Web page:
Before we begin this week's service, sisters and brothers, I'd like to offer my heartfelt thanks to the more than 2,500 readers who cast their votes in our inaugural Indy Music Awards.

We'll unveil the winners in our Sept. 1 Local Music Issue. And a week later, you'll also be able to catch them live on three stages at the free Indy Music Awards Festival.

It's also worth noting that, while the number of ballots went well beyond our first-year expectations, your individual vote mattered more than you might think. As an example, one category drew about 1,250 votes, which were so closely distributed among the five nominees that the third-place winner edged out the next runner-up by a single vote.

And that one vote may well have been yours. Unless, of course, you never got around to voting, or were one of the fairness-challenged folks who ignored the prohibition against ballot-stuffing. (As promised, multiple votes from individuals were disqualified.)

Before moving on to the week ahead, let me also just mention how impressed I was by the turnout at Saturday's Blues Under the Bridge Festival, and the completely ecstatic response to the Holmes Brothers' electrifying set. If you missed our cover story interview with them last week, you can still find it online. They're amazing.

Right, then, what's next? Well, as mentioned last week, the City Auditorium is finally coming back to life after a steady run of psychic fairs, roller derbies, antique shows, and not much else. This Friday, you can catch the Iguanas, one of New Orleans' best bands, in a concert to benefit the historic venue that's played host to everyone from Little Richard to A Perfect Circle (who are headlining Red Rocks Aug. 2, in case you need reminding).

Fact is, the Iguanas' beguiling take on Latin-tinged R&B would be totally worth catching even if it weren't for a worthy cause. Go online to hear songs like "Oye Isabel" and "Latin Kings," which are more convincing than anything I could possibly say.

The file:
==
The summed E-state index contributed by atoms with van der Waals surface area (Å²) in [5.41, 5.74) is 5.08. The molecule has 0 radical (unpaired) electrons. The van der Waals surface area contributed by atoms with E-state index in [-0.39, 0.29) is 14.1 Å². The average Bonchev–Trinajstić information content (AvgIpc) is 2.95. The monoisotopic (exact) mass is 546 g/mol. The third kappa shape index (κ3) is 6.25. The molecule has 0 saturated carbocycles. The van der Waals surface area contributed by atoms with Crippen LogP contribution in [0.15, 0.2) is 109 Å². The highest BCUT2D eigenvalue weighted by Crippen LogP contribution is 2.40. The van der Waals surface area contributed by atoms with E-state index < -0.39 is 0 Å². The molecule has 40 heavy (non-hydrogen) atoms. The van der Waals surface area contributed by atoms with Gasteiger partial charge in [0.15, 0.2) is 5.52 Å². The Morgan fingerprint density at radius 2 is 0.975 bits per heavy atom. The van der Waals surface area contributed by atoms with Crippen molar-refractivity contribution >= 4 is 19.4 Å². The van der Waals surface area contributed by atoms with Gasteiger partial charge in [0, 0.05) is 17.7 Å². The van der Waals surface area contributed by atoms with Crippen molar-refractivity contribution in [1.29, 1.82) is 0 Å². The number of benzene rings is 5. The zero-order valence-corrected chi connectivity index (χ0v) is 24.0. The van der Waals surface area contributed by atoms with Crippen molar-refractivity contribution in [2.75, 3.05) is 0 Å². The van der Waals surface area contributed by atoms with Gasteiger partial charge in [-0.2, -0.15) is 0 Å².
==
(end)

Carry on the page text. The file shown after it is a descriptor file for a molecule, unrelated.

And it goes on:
As for the rest of the week, Front Range Barbeque has a great menu of free music lined up, with West Coast folk-bluesman Willy Tea Taylor and local fave Grant Sabin on Saturday, John-Alex Mason on Sunday, and the return of the talented and wildly expressive Truckstop Honeymoon next Wednesday.

Meanwhile, if you're heading up to Denver, you can check out the 11th annual Underground Music Showcase. It runs Thursday through Sunday and features more than 300 performances by acts you've mostly never heard of, as well as some — Black Heart Procession, Gregory Alan Isakov, Royal Bangs, El Ten Eleven, the Photo Atlas, Danielle Ate the Sandwich — you probably have.

Also looking northward, there's a venue I've only just learned about called Astroland Boulder DIY. Turns out it played host to experimental hip-hop collagist DJ Spooky earlier this month, and not one of you let me know about it in advance. According to Denver saxman Paul Riola, about a hundred revelers packed the tiny DIY venue, and all I got is this DJ Spooky iPhone app (which isn't bad, actually). The website is astro-land.org, so keep an eye on it.

Riola, by the way, will return to Modbo this Saturday with his intriguing new Cellar Door project, an improvisational trio that sets out to create a live version of a "seamless downtempo DJ set." Riola's pretty phenomenal, so catch it if you can.

Send news, photos and music to reverb@csindy.com; follow our updates at tinyurl.com/indyreverb.


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